China on Nov. 28 lifted its import ban on rice produced in Niigata Prefecture but maintained restrictions imposed since the 2011 Fukushima nuclear disaster on other food from 10 prefectures.

During their summit in October, Japanese Prime Minister Shinzo Abe urged Chinese President Xi Jinping to lift the import restrictions on Japanese agricultural and other products.

China apparently examined the distances and wind directions from the crippled Fukushima No. 1 nuclear plant and decided to remove the ban on Niigata rice.

Japanese private companies have long hoped to resume rice exports to China, which accounts for about 30 percent of the world market for the staple food.

The Japanese government plans to ask the Chinese government to further ease restrictions on other food products.

The Abe administration has been promoting overseas sales of Japanese food products. It has set a goal of 1 trillion yen ($8.8 billion) as the annual export amount of agricultural, forestry and fishery products, as well as processed food.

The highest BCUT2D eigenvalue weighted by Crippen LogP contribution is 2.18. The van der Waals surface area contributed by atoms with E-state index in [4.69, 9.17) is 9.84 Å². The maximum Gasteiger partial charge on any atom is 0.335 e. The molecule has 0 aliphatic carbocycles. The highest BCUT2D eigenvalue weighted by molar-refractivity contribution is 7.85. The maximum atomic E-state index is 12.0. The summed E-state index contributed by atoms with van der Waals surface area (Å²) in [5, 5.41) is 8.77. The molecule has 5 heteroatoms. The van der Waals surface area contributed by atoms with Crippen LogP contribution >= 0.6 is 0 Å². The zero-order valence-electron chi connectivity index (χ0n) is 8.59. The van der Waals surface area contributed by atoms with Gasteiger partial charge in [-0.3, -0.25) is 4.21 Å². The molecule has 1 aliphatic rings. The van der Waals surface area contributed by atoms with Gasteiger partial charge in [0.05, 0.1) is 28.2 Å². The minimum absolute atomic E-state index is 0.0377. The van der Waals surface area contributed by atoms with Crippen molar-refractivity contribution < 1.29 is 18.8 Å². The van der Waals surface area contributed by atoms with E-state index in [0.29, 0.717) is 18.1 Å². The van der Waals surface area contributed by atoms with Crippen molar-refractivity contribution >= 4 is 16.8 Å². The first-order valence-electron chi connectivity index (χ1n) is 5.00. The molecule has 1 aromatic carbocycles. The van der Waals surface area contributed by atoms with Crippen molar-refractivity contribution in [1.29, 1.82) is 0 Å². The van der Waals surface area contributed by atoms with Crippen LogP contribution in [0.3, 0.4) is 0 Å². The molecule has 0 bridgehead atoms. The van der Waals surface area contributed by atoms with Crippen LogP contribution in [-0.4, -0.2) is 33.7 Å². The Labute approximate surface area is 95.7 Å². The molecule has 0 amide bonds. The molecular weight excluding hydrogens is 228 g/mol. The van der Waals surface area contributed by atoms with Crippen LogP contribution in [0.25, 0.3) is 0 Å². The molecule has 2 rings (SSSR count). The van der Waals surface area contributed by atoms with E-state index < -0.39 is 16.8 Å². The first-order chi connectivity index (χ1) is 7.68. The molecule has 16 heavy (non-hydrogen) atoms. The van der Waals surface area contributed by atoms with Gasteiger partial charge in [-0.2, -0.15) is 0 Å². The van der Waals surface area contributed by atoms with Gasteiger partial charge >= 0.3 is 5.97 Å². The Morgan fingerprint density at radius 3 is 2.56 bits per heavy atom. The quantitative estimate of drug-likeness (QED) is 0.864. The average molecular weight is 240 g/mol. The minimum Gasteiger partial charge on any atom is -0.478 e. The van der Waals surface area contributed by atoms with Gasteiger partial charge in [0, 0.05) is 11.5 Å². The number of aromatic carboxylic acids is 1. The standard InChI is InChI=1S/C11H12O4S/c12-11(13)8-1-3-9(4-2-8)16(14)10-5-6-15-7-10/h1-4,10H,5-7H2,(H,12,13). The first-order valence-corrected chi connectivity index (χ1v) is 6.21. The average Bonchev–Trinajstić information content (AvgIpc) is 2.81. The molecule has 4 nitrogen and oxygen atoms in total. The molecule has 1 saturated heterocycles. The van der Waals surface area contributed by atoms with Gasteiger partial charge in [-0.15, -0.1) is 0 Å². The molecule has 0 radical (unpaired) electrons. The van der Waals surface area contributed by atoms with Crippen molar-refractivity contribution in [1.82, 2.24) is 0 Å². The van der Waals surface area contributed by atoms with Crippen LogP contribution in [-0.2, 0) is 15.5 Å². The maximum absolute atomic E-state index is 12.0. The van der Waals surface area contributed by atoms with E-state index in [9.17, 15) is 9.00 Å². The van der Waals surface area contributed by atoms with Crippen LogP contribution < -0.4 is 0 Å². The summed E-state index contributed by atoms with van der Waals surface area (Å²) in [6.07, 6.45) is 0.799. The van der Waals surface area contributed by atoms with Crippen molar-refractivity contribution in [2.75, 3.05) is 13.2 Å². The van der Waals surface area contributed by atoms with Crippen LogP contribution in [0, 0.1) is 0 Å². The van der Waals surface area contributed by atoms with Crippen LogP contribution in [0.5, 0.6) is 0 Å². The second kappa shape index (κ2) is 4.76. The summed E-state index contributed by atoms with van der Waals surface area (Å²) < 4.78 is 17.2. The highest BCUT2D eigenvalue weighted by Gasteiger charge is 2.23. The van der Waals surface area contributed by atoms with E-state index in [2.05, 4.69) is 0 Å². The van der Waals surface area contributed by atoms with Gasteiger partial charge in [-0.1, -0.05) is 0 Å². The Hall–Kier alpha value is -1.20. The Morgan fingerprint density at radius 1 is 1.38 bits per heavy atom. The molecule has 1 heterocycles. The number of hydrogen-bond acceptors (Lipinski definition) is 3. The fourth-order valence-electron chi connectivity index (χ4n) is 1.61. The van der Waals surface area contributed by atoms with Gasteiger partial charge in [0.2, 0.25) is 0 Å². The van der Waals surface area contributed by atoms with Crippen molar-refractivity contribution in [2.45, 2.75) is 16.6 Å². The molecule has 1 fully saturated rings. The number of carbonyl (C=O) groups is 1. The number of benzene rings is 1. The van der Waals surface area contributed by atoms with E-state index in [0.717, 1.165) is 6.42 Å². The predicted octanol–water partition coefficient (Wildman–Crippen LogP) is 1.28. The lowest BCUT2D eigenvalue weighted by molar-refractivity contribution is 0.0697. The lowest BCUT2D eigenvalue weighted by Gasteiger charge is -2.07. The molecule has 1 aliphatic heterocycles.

But after the triple meltdown at the Fukushima No. 1 nuclear plant, 54 countries and regions imposed restrictions on food imports from Japan.

Although the restrictions have been gradually eased, eight countries and regions--China, the United States, South Korea, Singapore, the Philippines, Taiwan, Hong Kong and Macau--still ban imports of certain products from certain areas of Japan, according to the agricultural ministry.

(This article was compiled from reports by Ayumi Shintaku and Takashi Funakoshi in Beijing and Tetsushi Yamamura in Tokyo.)